I had a horrific mother’s day. Not that I for any reason deserve a nice mother’s day – I’m not a mother, not even a pet owner. But I had a horrible Sunday May 12, which also happened to be mother’s day. Work blew up out of nowhere so it wiped out my entire weekend, including mother’s day dinner. In the words of Mrs Choi, I “ruined mother’s day”. Thanks mum.
We had originally planned a hot pot dinner, but had to can it. Mum ended up eating Nando’s and I ended up eating a Jimmy’s Kebab. It was sad times.
To make up for it, I thought I’d treat mum (… and myself) to a belated mother’s day lunch at the Public Dining Room. I have a big soft spot for Balmoral – being the closest beach to anywhere I’ve ever lived, I grew up having family picnics there. It’s a favourite date spot – lots of memories sharing mussels and pizza at Bather’s Pavilion (cafe) and almost making the walk of shame out of Bather’s Pavilion (restaurant) after we sat down and realised the menu was a lot more expensive than we expected. Matt and I even took our wedding photos on the esplanade.
The Bather’s Pavilion view is hard to beat, but Public Dining Room makes up for it with its beautiful interior. It’s the kind of interior that makes you feel like a wealthy lady of leisure brunching in the Hamptons. Everything is Scandinavian white from the marble bar, to the Eames dining chairs and the massive white orchids on display. The waitstaff are better dressed than the patrons – in crisp sky coloured shirts and spotless waist aprons.
The view’s pretty decent too.
We started with a shared entree of scallops, cauliflower puree, crispy pancetta, brown butter and sage ($26)
The idea of scallops is always better than the reality. You see it on the menu and think “elegant and subtle seafood dish – perfect entree”. You see it on the plate and think “Okay, that’s 5 scallops, which means $5+ per scallop. That’s ridiculous. Should have gone for the pork belly.”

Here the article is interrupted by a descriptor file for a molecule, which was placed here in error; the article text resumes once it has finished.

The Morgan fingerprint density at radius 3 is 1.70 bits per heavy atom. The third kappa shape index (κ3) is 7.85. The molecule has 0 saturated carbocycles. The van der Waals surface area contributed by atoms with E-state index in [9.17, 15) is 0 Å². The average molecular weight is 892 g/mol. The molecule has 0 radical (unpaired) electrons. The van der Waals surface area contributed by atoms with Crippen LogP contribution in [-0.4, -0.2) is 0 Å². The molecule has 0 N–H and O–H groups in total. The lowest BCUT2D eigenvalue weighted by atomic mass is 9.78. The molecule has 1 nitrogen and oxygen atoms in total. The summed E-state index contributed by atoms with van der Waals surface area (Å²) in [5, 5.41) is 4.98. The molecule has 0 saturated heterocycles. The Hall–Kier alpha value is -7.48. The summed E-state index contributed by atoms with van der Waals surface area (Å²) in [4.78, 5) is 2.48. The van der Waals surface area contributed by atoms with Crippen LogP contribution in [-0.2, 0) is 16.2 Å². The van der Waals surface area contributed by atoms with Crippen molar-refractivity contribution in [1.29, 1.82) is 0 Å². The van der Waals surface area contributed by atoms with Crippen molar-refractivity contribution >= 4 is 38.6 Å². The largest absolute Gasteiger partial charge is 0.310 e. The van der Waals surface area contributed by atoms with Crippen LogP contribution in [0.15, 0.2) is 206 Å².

The last time I was here, I ordered the Brodetto (seafood stew – $39) and LOVED IT. I’m actually not a huge fan of seafood itself, but I love the intense flavour that seafood gives to stews and broths – spicy Korean crab stew is one of my favourites. Brodetto, the rustic Italian cousin of Bouillabaisse, a tomato based soup with whatever herbs and seafood you have available.
It’s not the prettiest dish but tastes bloody good and once you’re finished with the generous assortment of seafood, you can mop up the soup with your complimentary table bread.
I ordered the market fish ($38) which was snapper fillet . Disappointingly, it came out with nothing more than a few leaves. The reddish flakes on the plate are “Rooscuitto”, or Kangaroo prosciutto which I would have liked to taste a little bit more of. But the fish was perfectly cooked so the lack of accompaniments didn’t bother me too much.
My brother went for the strozzapreti with eastern king prawns, NZ clams, chilli, zucchini, sardinian bottarga (cured fish roe) ($36).
“Strozzapreti” literally means “Priest choker”, which is probably No.2 in the list of most inappropriate pasta names after Spaghetti Puttanesca (or Spaghetti of the whore). There are a few different theories that explain the name, but my favourite is that the priests, overwhelmed by gluttonous desire, ate the pasta too quickly and choked themselves. And who can blame them – the pasta is long and curled up like paper scrolls as though it was deliberately designed for optimum sauce:pasta ratio in each bite.
(Side note: While researching the etymology of Strozzapreti, I came across this list of unfortunate food names which you may enjoy for your daily LOL)
Service here is a little bit uppity. We’re in Mosman so I get it. But I did get a bit annoyed when the waiter made a strange, unnecessary comment when coming to our table to collect our dessert order about how I clearly knew exactly what I wanted. Um, if I didn’t know what I wanted to order why would I bother getting his attention? Was he implying that I was being demanding or impatient? Am I being oversensitive? Probably. But it just irked me because ever since reading this article about waiters’ pet peeves I’ve made a deliberate effort only to use my eyes when trying to get a waiter’s attention. Okay, there may be a distinction between making friendly eye contact and staring a waiter into submission, but I’m not waving my hands anymore which is a big improvement! Ugh, if restaurants would just adopt the wonderful Korean table buzzer, this wouldn’t even be an issue.
Moving on – for dessert, we chose the “1950’s bathing cap Bombe” – strawberry & chocolate ice cream, toasted Italian meringue, frilly bits
It looks a little bit more like a hedgehog than a bathing cap, but the mix of chocolate and strawberry was a sweet and refreshing end to a lovely meal. Mum felt both loved and spoilt so it was mission accomplished.
Public Dining Room
2a The Esplanade